Study finds slightly elevated chance of bladder, colorectal and lung malignancies
MONDAY, May 19 (HealthDay News) -- Men undergoing external beam radiation for localized prostate cancer may have a slightly increased risk of developing other cancers, researchers report.
The findings could have implications for men trying to decide which treatment is best for their prostate cancer, the researchers said.
"We saw an increased risk for lung, bladder and rectal cancer among patients treated with external beam radiation for prostate cancer," lead researcher Dr. Naeem Bhojani, from the University of Montreal's Department of Urology, said during a Monday teleconference at the American Urological Association annual meeting, in Orlando, Fla.
"However, in absolute terms, the absolute risk associated with the development of secondary malignancies in patients exposed to external beam radiation therapy is quite small," Bhojani said.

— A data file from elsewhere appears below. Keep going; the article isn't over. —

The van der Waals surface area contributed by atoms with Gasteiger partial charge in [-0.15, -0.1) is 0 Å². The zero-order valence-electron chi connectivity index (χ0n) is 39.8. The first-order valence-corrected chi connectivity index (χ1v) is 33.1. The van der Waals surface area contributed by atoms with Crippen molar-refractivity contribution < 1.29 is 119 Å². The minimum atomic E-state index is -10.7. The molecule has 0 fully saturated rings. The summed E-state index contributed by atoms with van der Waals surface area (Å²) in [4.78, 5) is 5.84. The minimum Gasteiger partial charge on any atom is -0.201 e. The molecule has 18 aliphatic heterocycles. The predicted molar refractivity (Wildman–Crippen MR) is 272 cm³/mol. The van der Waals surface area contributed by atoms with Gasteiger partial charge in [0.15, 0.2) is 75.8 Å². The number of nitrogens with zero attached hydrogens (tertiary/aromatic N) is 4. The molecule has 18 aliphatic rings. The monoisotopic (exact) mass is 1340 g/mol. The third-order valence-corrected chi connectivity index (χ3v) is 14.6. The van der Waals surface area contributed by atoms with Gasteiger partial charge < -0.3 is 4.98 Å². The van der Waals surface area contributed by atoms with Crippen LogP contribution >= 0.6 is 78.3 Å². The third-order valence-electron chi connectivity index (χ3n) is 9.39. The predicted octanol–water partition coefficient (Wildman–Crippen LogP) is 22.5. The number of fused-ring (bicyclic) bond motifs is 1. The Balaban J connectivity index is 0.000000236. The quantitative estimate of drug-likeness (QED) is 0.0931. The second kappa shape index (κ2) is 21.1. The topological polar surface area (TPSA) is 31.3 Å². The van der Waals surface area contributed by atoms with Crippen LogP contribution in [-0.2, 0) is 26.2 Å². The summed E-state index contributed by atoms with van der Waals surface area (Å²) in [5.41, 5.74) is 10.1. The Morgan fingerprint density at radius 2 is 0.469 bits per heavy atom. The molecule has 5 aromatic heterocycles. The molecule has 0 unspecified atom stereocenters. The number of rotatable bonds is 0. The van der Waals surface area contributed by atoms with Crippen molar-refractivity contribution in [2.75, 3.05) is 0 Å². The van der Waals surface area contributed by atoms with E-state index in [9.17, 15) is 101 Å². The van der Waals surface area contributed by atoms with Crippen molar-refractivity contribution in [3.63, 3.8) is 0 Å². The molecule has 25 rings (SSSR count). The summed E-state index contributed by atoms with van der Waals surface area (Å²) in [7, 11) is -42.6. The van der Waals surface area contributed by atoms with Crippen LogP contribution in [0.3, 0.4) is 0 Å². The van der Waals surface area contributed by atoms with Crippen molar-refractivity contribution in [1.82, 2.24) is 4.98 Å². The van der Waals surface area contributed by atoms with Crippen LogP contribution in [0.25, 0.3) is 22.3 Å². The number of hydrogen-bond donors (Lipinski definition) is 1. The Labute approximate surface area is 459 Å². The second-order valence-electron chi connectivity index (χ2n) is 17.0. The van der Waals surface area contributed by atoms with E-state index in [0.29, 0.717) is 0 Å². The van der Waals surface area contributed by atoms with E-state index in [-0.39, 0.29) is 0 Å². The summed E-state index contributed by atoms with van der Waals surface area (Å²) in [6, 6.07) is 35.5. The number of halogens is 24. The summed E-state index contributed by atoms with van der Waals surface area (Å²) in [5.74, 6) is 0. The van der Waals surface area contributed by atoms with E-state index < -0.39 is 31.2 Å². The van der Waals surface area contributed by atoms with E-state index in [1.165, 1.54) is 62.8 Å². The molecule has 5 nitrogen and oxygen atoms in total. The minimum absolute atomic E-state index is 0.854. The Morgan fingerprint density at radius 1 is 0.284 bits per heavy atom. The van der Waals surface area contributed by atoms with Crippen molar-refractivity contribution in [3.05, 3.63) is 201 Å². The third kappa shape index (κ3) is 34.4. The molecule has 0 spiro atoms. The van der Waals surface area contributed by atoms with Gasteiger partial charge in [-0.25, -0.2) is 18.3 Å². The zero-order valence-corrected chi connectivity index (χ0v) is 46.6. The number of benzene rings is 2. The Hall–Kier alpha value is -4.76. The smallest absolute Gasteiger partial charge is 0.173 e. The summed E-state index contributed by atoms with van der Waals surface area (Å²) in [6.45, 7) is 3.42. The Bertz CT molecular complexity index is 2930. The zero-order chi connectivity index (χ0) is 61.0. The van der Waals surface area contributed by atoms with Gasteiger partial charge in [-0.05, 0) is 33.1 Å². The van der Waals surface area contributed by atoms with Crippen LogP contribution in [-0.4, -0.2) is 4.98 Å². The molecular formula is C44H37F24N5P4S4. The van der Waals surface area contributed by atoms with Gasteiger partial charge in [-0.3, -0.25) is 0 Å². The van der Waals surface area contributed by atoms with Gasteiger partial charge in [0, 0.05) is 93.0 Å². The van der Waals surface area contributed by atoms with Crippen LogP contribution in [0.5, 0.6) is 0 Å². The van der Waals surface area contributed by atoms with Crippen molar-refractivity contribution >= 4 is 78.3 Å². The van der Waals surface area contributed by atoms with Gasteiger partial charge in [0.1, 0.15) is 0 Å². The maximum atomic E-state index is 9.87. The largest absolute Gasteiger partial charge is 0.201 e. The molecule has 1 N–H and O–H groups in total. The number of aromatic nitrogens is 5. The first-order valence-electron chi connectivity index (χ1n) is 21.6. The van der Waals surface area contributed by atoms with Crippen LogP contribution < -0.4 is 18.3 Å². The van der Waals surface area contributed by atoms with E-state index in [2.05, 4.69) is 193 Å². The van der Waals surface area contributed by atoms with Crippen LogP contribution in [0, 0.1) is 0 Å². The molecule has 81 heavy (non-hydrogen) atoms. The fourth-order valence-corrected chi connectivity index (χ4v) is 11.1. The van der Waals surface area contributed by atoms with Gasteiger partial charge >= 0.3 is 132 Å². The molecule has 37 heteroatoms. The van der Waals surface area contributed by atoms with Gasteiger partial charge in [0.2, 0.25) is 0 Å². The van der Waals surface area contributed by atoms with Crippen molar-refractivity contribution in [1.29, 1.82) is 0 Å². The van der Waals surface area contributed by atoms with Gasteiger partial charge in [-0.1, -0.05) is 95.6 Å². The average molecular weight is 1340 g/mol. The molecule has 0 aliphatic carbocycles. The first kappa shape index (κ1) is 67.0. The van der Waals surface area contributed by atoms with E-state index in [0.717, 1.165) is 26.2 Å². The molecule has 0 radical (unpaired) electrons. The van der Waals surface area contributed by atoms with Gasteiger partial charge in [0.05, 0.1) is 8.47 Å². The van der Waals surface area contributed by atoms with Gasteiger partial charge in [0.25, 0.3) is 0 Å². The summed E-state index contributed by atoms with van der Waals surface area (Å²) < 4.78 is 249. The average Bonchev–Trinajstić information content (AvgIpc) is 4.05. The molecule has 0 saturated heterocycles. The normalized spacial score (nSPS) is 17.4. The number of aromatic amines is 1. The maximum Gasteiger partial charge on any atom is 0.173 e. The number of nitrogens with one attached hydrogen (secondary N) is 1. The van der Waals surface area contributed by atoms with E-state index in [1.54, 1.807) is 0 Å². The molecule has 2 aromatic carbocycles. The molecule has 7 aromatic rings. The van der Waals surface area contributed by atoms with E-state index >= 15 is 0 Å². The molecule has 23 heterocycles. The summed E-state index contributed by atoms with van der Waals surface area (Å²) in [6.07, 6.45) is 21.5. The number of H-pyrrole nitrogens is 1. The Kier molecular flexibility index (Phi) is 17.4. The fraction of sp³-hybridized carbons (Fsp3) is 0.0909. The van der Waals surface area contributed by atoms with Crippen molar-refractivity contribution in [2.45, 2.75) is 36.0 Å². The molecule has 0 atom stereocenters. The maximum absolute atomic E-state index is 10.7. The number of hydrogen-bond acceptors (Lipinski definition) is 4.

Among the treatments for prostate cancer are surgical removal of the prostate, called radical prostatectomy; implanted radioactive seeds that deliver radiation specifically to the prostate gland; and external beam radiation, which is a non-surgical procedure that delivers radiation to the prostate from outside the body.
Bhojani said external beam radiation is probably a better treatment choice for older patients rather than younger patients with longer life expectancies, who may be at risk for developing these secondary cancers.
For the study, by researchers from Canada, Italy and the United States, Bhojani's group collected data on 10,333 men being treated for localized prostate cancer. Among these men, 6,196 had their prostate surgically removed, and 4,137 underwent external beam radiation.
The researchers then looked at the later development of bladder, lung and rectal cancer, to see which treatment was more likely to increase the risk of these malignancies.
All rights reserved